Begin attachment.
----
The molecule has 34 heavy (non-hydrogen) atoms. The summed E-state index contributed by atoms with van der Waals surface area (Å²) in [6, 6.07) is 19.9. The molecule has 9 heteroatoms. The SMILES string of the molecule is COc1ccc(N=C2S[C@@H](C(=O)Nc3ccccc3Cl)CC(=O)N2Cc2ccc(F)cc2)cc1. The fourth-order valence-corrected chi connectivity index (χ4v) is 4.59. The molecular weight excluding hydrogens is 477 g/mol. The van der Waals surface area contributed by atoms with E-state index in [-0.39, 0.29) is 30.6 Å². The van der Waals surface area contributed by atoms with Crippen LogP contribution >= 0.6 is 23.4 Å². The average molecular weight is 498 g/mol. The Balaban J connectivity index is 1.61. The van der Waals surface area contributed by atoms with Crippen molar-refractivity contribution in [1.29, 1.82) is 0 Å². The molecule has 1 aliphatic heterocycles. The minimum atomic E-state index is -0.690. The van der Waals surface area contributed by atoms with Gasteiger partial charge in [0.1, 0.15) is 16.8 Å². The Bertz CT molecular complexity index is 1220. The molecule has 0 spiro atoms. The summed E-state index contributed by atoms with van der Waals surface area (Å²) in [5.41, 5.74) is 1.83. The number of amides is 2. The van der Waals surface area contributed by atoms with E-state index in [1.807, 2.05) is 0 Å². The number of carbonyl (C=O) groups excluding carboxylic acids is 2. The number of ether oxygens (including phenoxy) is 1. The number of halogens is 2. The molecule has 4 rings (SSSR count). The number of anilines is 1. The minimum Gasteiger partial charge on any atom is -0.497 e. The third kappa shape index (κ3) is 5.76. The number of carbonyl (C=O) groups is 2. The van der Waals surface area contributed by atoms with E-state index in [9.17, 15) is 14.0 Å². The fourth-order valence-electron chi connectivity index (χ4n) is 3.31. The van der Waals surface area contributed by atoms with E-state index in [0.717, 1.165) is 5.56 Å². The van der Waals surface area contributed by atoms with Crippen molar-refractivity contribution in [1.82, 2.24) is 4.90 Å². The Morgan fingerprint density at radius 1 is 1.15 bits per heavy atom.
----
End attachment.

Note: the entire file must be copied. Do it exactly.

The molecule has 34 heavy (non-hydrogen) atoms. The summed E-state index contributed by atoms with van der Waals surface area (Å²) in [6, 6.07) is 19.9. The molecule has 9 heteroatoms. The SMILES string of the molecule is COc1ccc(N=C2S[C@@H](C(=O)Nc3ccccc3Cl)CC(=O)N2Cc2ccc(F)cc2)cc1. The fourth-order valence-corrected chi connectivity index (χ4v) is 4.59. The molecular weight excluding hydrogens is 477 g/mol. The van der Waals surface area contributed by atoms with E-state index in [-0.39, 0.29) is 30.6 Å². The van der Waals surface area contributed by atoms with Crippen LogP contribution >= 0.6 is 23.4 Å². The average molecular weight is 498 g/mol. The Balaban J connectivity index is 1.61. The van der Waals surface area contributed by atoms with Crippen molar-refractivity contribution in [1.29, 1.82) is 0 Å². The molecule has 1 aliphatic heterocycles. The minimum atomic E-state index is -0.690. The van der Waals surface area contributed by atoms with Gasteiger partial charge in [0.1, 0.15) is 16.8 Å². The Bertz CT molecular complexity index is 1220. The molecule has 0 spiro atoms. The summed E-state index contributed by atoms with van der Waals surface area (Å²) in [5.41, 5.74) is 1.83. The number of amides is 2. The van der Waals surface area contributed by atoms with E-state index in [1.807, 2.05) is 0 Å². The number of carbonyl (C=O) groups excluding carboxylic acids is 2. The number of ether oxygens (including phenoxy) is 1. The number of halogens is 2. The molecule has 4 rings (SSSR count). The number of anilines is 1. The minimum Gasteiger partial charge on any atom is -0.497 e. The third kappa shape index (κ3) is 5.76. The number of carbonyl (C=O) groups is 2. The van der Waals surface area contributed by atoms with E-state index in [9.17, 15) is 14.0 Å². The fourth-order valence-electron chi connectivity index (χ4n) is 3.31. The van der Waals surface area contributed by atoms with E-state index in [0.717, 1.165) is 5.56 Å². The van der Waals surface area contributed by atoms with Crippen molar-refractivity contribution in [1.82, 2.24) is 4.90 Å². The Morgan fingerprint density at radius 1 is 1.15 bits per heavy atom.